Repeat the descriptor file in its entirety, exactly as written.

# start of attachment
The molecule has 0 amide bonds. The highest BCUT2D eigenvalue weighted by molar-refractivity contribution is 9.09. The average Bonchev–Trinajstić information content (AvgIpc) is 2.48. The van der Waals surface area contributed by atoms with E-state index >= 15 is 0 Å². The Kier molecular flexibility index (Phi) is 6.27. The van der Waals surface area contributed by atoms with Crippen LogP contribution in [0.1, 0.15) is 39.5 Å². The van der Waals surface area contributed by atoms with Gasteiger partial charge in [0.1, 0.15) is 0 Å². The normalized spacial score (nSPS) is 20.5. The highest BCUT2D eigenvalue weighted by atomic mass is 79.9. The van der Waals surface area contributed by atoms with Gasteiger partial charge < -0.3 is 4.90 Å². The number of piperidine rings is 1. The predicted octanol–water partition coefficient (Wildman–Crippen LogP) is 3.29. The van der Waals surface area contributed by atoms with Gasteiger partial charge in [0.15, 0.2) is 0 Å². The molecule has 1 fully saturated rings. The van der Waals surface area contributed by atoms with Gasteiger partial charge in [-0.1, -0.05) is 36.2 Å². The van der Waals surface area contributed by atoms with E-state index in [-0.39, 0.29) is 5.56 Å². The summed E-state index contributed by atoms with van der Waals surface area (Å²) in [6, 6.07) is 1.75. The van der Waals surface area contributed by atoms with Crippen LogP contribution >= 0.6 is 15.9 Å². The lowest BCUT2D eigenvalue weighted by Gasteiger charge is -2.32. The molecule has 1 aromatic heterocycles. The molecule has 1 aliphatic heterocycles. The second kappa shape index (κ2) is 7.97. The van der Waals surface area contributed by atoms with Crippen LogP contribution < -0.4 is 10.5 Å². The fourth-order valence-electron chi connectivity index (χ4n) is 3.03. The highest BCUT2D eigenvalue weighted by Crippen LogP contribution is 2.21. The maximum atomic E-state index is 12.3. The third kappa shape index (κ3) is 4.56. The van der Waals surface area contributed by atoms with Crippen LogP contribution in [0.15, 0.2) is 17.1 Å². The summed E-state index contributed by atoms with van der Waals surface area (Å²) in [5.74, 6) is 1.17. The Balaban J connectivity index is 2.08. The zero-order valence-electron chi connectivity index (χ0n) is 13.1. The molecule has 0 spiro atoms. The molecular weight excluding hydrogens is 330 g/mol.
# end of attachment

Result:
The molecule has 0 amide bonds. The highest BCUT2D eigenvalue weighted by molar-refractivity contribution is 9.09. The average Bonchev–Trinajstić information content (AvgIpc) is 2.48. The van der Waals surface area contributed by atoms with E-state index >= 15 is 0 Å². The Kier molecular flexibility index (Phi) is 6.27. The van der Waals surface area contributed by atoms with Crippen LogP contribution in [0.1, 0.15) is 39.5 Å². The van der Waals surface area contributed by atoms with Gasteiger partial charge in [0.1, 0.15) is 0 Å². The normalized spacial score (nSPS) is 20.5. The highest BCUT2D eigenvalue weighted by atomic mass is 79.9. The van der Waals surface area contributed by atoms with Gasteiger partial charge < -0.3 is 4.90 Å². The number of piperidine rings is 1. The predicted octanol–water partition coefficient (Wildman–Crippen LogP) is 3.29. The van der Waals surface area contributed by atoms with Gasteiger partial charge in [0.15, 0.2) is 0 Å². The molecule has 1 fully saturated rings. The van der Waals surface area contributed by atoms with Gasteiger partial charge in [-0.1, -0.05) is 36.2 Å². The van der Waals surface area contributed by atoms with E-state index in [-0.39, 0.29) is 5.56 Å². The summed E-state index contributed by atoms with van der Waals surface area (Å²) in [6, 6.07) is 1.75. The van der Waals surface area contributed by atoms with Crippen LogP contribution >= 0.6 is 15.9 Å². The lowest BCUT2D eigenvalue weighted by Gasteiger charge is -2.32. The molecule has 1 aromatic heterocycles. The molecule has 1 aliphatic heterocycles. The second kappa shape index (κ2) is 7.97. The van der Waals surface area contributed by atoms with Crippen LogP contribution < -0.4 is 10.5 Å². The fourth-order valence-electron chi connectivity index (χ4n) is 3.03. The highest BCUT2D eigenvalue weighted by Crippen LogP contribution is 2.21. The maximum atomic E-state index is 12.3. The third kappa shape index (κ3) is 4.56. The van der Waals surface area contributed by atoms with Crippen LogP contribution in [0.15, 0.2) is 17.1 Å². The summed E-state index contributed by atoms with van der Waals surface area (Å²) in [5.74, 6) is 1.17. The Balaban J connectivity index is 2.08. The zero-order valence-electron chi connectivity index (χ0n) is 13.1. The molecule has 0 spiro atoms. The molecular weight excluding hydrogens is 330 g/mol.